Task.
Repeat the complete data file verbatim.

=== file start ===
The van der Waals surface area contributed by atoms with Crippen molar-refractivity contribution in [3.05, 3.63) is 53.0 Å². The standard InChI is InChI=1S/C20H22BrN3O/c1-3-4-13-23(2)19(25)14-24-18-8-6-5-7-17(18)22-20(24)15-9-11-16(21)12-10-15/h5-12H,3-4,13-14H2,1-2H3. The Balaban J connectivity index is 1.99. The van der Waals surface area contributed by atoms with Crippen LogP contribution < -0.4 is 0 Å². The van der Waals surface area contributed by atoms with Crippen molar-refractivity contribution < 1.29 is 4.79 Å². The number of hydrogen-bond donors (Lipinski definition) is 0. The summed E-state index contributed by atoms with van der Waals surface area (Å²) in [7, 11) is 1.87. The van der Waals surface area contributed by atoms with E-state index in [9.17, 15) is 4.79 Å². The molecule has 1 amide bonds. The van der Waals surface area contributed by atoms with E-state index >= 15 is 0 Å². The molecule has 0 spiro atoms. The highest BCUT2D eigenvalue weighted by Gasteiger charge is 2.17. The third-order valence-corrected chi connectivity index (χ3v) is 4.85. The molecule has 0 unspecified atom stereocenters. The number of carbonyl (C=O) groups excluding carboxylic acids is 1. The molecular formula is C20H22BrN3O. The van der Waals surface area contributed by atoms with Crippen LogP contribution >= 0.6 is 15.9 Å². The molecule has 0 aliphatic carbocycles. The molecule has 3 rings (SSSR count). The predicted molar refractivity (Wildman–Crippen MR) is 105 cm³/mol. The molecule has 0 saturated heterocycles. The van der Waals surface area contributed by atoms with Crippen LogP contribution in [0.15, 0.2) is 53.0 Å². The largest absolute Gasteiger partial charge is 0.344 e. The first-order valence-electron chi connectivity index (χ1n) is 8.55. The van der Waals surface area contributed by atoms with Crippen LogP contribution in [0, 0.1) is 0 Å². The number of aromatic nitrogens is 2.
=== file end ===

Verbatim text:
The van der Waals surface area contributed by atoms with Crippen molar-refractivity contribution in [3.05, 3.63) is 53.0 Å². The standard InChI is InChI=1S/C20H22BrN3O/c1-3-4-13-23(2)19(25)14-24-18-8-6-5-7-17(18)22-20(24)15-9-11-16(21)12-10-15/h5-12H,3-4,13-14H2,1-2H3. The Balaban J connectivity index is 1.99. The van der Waals surface area contributed by atoms with Crippen LogP contribution < -0.4 is 0 Å². The van der Waals surface area contributed by atoms with Crippen molar-refractivity contribution < 1.29 is 4.79 Å². The number of hydrogen-bond donors (Lipinski definition) is 0. The summed E-state index contributed by atoms with van der Waals surface area (Å²) in [7, 11) is 1.87. The van der Waals surface area contributed by atoms with E-state index in [9.17, 15) is 4.79 Å². The molecule has 1 amide bonds. The van der Waals surface area contributed by atoms with E-state index >= 15 is 0 Å². The molecule has 0 spiro atoms. The highest BCUT2D eigenvalue weighted by Gasteiger charge is 2.17. The third-order valence-corrected chi connectivity index (χ3v) is 4.85. The molecule has 0 unspecified atom stereocenters. The number of carbonyl (C=O) groups excluding carboxylic acids is 1. The molecular formula is C20H22BrN3O. The van der Waals surface area contributed by atoms with Crippen LogP contribution >= 0.6 is 15.9 Å². The molecule has 0 aliphatic carbocycles. The molecule has 3 rings (SSSR count). The predicted molar refractivity (Wildman–Crippen MR) is 105 cm³/mol. The molecule has 0 saturated heterocycles. The van der Waals surface area contributed by atoms with Crippen LogP contribution in [0.15, 0.2) is 53.0 Å². The largest absolute Gasteiger partial charge is 0.344 e. The first-order valence-electron chi connectivity index (χ1n) is 8.55. The van der Waals surface area contributed by atoms with Crippen LogP contribution in [0, 0.1) is 0 Å². The number of aromatic nitrogens is 2.